Some things improve with use. Baseball gloves, slippers, ski boots—each require a bit of a beating to perform at their best. The Five Ten Freerider Contact shoe is one of those things.
For those unfamiliar with the Five Ten Freerider genealogy, the Contact is the updated version of the “VXi,” a slimmer, lighter update on the original Freerider. Most eye-catching on the VXi, however, was the tread. A portion of the sole was “pre-worn,” meaning that, under the ball of the foot, the iconic Stealth dots were swapped for an entirely flat section of rubber—a feature continued on the Contact.
In the bike world, people either love Stealth Rubber or hate it: Love it because it grips so well, or hate it because it grips dangerously well. The idea behind the flat sole is that it will help mellow out the rubber’s bite to make it more predictable. It feels weird at first; when fresh, the smooth rubber feels overly stiff. But once they’ve been on a ride or two, that flat section starts breaking in, and the tread gets better for the next ride, and the next, and the next—longer than the classic full Stealth dot sole, actually, thanks to the extra material. It’s one of those break-it-to-fix-it concepts that works.
Aside from the sole, the Contact has plenty other features of note…or maybe, more importantly, to not note. It’s a bike shoe that doesn’t shout, “Look at me! I’m a bike shoe!” while quietly still kicking ass. Its slim design is light—311 grams a shoe—and nimble, yet the compression-molded EVA midsole is still stiff enough to give plenty of impact resistance and stability without any clunk. The synthetic upper material—including a stout toe cap and stitched sole toe—has provided months’ worth of protection from both water and wear and tear. The top of the toe is mesh, which gave a surprising amount of breathability for longer rides, and while technically only “water resistant” it actually didn’t channel in much water—at least not in standard riding conditions.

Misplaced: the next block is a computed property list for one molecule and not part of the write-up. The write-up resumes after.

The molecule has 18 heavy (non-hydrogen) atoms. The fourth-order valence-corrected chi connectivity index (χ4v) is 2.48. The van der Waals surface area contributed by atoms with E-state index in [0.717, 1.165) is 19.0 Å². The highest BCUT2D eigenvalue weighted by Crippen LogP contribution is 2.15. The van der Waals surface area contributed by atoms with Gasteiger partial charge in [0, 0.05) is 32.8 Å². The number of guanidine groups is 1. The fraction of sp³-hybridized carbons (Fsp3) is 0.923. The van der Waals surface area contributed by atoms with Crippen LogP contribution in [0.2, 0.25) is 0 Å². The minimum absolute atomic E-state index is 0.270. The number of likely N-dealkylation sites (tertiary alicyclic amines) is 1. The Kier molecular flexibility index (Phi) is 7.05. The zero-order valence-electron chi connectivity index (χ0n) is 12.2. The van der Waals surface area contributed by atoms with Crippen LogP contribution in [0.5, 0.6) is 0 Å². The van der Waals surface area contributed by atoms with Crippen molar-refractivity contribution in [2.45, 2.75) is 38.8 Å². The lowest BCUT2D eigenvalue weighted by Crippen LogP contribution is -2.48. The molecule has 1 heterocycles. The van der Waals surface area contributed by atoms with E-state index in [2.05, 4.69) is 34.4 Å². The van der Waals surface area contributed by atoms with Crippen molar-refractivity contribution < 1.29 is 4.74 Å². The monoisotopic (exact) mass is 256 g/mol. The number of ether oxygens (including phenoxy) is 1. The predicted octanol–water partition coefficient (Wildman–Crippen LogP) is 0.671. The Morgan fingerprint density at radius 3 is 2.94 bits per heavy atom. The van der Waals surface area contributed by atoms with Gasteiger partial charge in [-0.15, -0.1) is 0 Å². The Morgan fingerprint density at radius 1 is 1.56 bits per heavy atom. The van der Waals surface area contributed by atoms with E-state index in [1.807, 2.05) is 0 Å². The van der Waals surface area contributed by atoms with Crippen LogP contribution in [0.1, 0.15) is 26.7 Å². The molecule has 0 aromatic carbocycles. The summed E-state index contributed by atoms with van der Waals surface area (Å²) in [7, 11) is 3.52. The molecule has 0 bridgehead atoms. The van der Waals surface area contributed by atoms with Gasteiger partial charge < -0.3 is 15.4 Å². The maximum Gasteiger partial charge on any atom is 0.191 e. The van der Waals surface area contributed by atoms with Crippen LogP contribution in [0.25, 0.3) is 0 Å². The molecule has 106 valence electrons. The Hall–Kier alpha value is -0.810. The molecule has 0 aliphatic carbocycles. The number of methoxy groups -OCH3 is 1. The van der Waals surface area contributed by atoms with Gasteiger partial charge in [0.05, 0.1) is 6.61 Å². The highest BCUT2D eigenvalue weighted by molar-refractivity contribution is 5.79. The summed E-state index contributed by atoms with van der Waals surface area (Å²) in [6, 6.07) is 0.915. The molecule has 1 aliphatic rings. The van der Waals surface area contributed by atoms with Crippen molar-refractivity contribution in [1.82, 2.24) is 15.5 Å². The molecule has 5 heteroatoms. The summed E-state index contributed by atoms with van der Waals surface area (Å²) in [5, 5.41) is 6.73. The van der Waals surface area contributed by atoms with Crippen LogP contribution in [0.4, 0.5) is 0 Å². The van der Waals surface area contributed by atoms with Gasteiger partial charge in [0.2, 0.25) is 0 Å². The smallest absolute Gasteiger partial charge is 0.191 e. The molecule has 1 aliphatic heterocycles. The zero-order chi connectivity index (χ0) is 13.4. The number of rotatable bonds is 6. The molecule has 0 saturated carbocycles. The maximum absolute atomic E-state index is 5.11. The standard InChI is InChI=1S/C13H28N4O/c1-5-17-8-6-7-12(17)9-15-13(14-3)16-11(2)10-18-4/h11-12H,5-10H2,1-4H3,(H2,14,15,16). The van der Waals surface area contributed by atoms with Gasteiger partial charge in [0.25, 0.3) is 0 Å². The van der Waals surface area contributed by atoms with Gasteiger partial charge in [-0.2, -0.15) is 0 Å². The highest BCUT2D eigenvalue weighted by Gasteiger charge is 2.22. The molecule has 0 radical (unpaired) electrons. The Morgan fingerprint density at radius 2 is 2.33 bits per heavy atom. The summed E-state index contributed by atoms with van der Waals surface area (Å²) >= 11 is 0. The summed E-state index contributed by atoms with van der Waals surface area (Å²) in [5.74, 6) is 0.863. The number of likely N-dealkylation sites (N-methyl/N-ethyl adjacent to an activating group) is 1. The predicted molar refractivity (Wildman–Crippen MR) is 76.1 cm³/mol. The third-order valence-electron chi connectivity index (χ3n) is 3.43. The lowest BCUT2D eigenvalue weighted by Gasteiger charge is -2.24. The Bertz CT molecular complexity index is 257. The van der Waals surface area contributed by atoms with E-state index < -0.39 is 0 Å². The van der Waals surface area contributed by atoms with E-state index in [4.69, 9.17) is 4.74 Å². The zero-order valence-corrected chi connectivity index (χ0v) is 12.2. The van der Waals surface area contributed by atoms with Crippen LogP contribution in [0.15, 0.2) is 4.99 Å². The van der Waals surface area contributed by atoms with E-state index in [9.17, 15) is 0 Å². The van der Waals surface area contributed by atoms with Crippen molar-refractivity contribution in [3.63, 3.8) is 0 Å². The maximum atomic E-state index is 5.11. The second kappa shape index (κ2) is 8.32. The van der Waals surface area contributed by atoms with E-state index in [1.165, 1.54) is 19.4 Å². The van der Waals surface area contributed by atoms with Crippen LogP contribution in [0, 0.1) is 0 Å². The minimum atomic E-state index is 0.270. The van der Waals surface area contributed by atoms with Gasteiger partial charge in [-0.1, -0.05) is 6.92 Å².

It was in the mud that the Contact showed its biggest weakness. There’s a reason hiking boots have tread, and trying to push up a muddy, rooty trail with a smooth sole demonstrates why. For folks in dry locales this shouldn’t be a problem, but hiking a bike in wet conditions in the Contact can be frightening. Add in an overly long stock shoelace, and it can be treacherously comical (or comically treacherous?).
My only other issues with the Contact had to do with fit. I have a narrow foot, but am reliably a size 7.5; yet I found the Contact so wide I had to drop a half-size, add a high-volume insole, and wrench down the laces just to take up enough space (which might have added to the lace-length situation). For folks with normal-width or wide feet, this shouldn’t be a problem. For folks who are on the narrow side of the spectrum, I highly suggest trying a pair on before buying.
That said, once I dialed in the fit the Contact was a solid, good-looking, badass shoe that survived all sorts of beatings, from muddy, rooty downhills to bike park days to sandy pedals in Oregon. And the best part? With each abuse, the Contact just got better.
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